I woke at 6 AM, read in bed for a while, then came out here on the screened porch for my breakfast which I was eating just at sunrise.  Looking southwest I did not see the sun, but the sunlight coloring Skull Creek a slight blush of rose ever deepening.

I walked down to GANNET after breakfast because I wanted to bring the unused Raptor nonskid back up here to store and the roll is too big to carry on my bicycle.  While there I scrubbed the interior and came to the sad conclusion that I really am going to have to repaint it.  The Rustoleum is flaking off excessively.  I also attempted to fix a leak around one of the halyard stoppers and examined the main halyard, concluding I need to buy a new one, which I since have done online.  I also collected five moldy hats to bring up to the condo to put in the washing machine, which I also have since done.

I did my workout.  I have read poetry, both ancient Chinese and some modern.  The modern is in an anthology, BEING ALIVE.  I am in a section of poems about death and dying.  I think I have done better and may impose mine on you in a future post.

While writing Glenn Gould has continued to create beauty and I have finished my first martini.  I pause to fetch the second.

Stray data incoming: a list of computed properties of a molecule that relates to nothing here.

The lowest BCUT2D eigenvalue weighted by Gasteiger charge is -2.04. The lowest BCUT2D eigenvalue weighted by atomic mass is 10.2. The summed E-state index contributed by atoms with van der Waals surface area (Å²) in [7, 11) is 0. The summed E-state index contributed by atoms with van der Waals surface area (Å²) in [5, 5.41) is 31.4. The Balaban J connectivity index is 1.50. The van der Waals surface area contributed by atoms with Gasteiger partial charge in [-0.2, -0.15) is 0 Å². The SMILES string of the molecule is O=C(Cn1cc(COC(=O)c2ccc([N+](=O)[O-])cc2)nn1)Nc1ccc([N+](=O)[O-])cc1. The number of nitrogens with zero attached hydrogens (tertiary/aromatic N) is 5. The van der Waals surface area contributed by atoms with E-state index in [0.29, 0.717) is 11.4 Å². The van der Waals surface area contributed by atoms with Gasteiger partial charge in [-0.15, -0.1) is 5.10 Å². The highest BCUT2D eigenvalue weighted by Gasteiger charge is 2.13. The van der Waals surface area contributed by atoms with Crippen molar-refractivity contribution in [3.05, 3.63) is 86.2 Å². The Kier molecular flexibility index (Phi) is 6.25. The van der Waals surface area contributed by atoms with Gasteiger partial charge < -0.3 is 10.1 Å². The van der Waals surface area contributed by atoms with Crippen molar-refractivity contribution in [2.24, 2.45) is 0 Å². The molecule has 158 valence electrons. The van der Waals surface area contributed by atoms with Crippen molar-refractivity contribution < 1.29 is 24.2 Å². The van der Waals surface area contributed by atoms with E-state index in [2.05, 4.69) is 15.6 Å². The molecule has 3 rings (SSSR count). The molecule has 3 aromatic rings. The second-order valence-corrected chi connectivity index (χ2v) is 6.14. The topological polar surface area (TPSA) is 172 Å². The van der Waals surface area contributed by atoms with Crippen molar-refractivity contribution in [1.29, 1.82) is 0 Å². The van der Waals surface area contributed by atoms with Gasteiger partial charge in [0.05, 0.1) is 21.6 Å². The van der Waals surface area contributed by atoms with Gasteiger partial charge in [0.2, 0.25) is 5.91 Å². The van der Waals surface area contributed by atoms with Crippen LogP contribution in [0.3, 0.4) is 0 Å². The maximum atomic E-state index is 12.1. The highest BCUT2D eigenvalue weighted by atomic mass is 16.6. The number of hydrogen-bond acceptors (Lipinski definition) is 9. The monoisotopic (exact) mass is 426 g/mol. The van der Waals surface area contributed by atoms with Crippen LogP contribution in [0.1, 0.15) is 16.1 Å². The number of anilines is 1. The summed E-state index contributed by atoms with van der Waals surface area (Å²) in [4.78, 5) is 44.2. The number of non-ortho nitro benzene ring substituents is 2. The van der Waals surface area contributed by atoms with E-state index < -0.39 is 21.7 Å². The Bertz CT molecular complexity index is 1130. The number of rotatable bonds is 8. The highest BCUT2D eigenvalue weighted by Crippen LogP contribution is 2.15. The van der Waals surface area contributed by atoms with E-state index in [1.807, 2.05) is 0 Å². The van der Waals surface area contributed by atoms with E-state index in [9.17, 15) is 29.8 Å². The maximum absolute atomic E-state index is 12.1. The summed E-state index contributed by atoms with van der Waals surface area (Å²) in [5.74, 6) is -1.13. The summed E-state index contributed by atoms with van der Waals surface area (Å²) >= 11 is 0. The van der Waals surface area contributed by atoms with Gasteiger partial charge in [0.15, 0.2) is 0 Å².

That did not take long.

The temperature is 81F/27C.  There is no wind and I was a trifle hot when I first came out before I remembered to turn on the overhead fan.  It makes a decided difference.  Carol has created a very nice place here.

Of music, Mark sent me a link to a project to finish Beethoven’s Tenth Symphony.  I don’t know what to make of this. 

There is Mahler’s Tenth Symphony completed by Deryck Cooke which I like very much and there is Mozart’s Requiem in part written by Franz Xaver Sussmayr.  Perhaps others.

Of Beethoven, I admire his late string quartets more than his symphonies.  I can not say why.

I am curious to see what this project produces.

If artificial intelligence can ‘create’ music the equal of Beethoven, we have designed our species into obsolescence.

I am indebted to my friend, Michael, for remembering something I have not.

He recently sent me a note of quotes that I once sent him from the Portuguese poet, Luis de Camoes, whom I have not forgotten, that are worth sharing.  

As I sip my martini, enjoy the auditory and visual beauty around me and approach my 80th birthday and contemplate 2022 which will determine if I am finally used up, I smile particularly at the last quote.  I have sailed to and from the Tagus.  I once began a novel about Camoes that will almost certainly never be finished.

There should be a bigger gap between ‘his fame survives the years’ and ‘Rightly acquitted’.  They are not related.

And I suggest that while I deeply admire Camoes, he was probably wrong about the guarantee of glory.  I have risked life to the point of losing it for decades and doubt I will be remembered, something I accept with diminished regret.  

I have done what I was meant to do.  I still am.  Others do not define me.

My music has moved from Bach to the African, Ismael Lo’s album THE BALLEDEER.

L’Chaim (to life)